Seriously, people. Horoscopes? Any paper that prints that shit should be used solely for bird cage liner. That's right--I'm talking to you, Nancy Reagan. Fuck you.

But the whole idea that there should be some kind of correlation between reviews in the paper and ticket sales, or popularity, is fundamentally flawed to start with.

I'm not sure where this objection originated, but: yes. That's called marketing, and it's different than criticism. It's sort of like how having sex for money is different than having sex not for money.

It reveals a misunderstanding of what it is a critic does.

What does a critic do?

Figure 1: Homer Simpson, Food Critic

Our role is not to be mere consumer advocates, telling you how to spend your hard-earned dollars.

The assumption here is that my dollars are hard-earned, which I resent. Also, money can be exchanged for goods and services!

If that were the only point, newspapers might as well issue simple public-relations-style puff pieces and have done with it.

See above. No...further above. That one.

The role of a critic is to cover a field.

I like it! That's not what I might have said, but it's a good start...

Figure 2: Jacoby Ellsbury, Center Field Critic, Boston Red Sox

This doesn't mean simply pandering to popular taste.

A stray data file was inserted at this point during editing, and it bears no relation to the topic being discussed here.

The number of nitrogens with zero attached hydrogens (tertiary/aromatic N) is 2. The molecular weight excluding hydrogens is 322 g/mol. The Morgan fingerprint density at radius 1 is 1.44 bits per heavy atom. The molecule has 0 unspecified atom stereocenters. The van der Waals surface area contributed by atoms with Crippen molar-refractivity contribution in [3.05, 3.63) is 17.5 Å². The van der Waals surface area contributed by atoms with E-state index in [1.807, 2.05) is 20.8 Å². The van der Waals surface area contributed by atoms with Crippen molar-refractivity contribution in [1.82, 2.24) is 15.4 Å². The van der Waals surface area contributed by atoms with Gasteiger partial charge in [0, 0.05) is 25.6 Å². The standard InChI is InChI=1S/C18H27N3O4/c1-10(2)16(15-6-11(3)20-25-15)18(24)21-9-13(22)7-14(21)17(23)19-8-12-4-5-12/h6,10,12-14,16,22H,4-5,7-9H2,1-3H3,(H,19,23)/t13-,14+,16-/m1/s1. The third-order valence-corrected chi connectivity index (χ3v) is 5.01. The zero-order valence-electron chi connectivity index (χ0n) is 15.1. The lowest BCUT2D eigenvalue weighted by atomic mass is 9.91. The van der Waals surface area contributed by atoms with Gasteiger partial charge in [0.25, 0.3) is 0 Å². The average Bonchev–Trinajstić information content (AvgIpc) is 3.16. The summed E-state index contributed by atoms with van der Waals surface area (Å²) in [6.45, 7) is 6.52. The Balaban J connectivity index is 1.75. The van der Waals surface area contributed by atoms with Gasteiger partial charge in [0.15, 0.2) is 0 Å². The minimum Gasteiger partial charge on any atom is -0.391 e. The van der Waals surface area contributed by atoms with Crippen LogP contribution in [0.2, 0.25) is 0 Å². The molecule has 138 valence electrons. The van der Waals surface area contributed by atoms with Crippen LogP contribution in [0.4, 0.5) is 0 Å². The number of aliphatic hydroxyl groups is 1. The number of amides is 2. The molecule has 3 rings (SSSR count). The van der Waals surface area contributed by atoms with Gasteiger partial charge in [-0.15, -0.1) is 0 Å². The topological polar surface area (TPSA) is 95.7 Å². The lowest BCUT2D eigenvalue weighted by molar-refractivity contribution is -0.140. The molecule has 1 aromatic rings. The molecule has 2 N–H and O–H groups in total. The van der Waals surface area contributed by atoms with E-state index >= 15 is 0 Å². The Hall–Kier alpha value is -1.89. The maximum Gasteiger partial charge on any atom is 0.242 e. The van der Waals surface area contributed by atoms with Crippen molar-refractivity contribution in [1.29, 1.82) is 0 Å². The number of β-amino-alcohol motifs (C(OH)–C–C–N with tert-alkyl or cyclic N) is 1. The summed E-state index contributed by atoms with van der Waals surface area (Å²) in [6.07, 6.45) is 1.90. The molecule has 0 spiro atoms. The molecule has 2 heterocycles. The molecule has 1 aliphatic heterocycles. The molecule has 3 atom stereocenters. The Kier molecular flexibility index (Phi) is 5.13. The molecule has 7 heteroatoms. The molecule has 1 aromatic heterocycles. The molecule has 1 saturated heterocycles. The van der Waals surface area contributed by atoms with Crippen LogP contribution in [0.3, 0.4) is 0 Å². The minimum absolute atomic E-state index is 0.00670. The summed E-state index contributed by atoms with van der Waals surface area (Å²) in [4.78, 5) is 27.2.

One would hope not. That's Entertainment Weekly's job.

It means doing one's best to convey a sense of what is going on in a given discipline by writing about every possible side of it.

Uh, hmm. Sort of, except the side that has any grounding in technical terms that might alienate the casual reader (sometimes known by scary words like "theory" that rob art of its ability to foster feelings of ownership). That "possible side" is usually neglected. Now, there are reasons for this, but clearly "every possible side" is not really the scope of most arts criticism.

It means trying to convey a perspective that a reader who doesn't spend every night going to concerts/plays/films may not be able to gather himself; or offering a thoughtful take that might stimulate a reader who does go to everything to see something in a different light.

These are all valid points. I am very glad that it does not include "telling the reader how the art in question made you feel."

For part of our role is to foster dialogue and debate.

That is most excellent. And important. And sometimes neglected. And potentially powerful, and therefore potentially dangerous.

That doesn't mean setting forth judgments of taste in order that readers might fall obediently into line behind us.

Unless you're Bernard Holland. Sorry, but there ya go.

Quite the contrary: it may mean putting out views that one knows may represent the minority.


It means being interested in the thoughts of those who disagree.

I think it means potentially being interested in those thoughts, but point taken.

This is good stuff.

It means being delighted when someone is powerfully moved by something one didn't like oneself.

Maybe. I am not delighted when people are "moved" by the Jonas Brothers, or a two week-long orgy of dead Zombie entertainer coverage. This is due to the effect it has on my own environment and quality of life. I don't begrudge them their, uh, crap. I just don't want to hear about it.**

I can't even go to the damn grocery store anymore. I'm not saying that all the magazines should have Mendelssohn's birthday issues--far from it. It seems to me that the potential good of having a plethora of Special Interest Magazines is that THEY DON'T ALL HAVE THE SAME FUCKING THING ON THE COVER.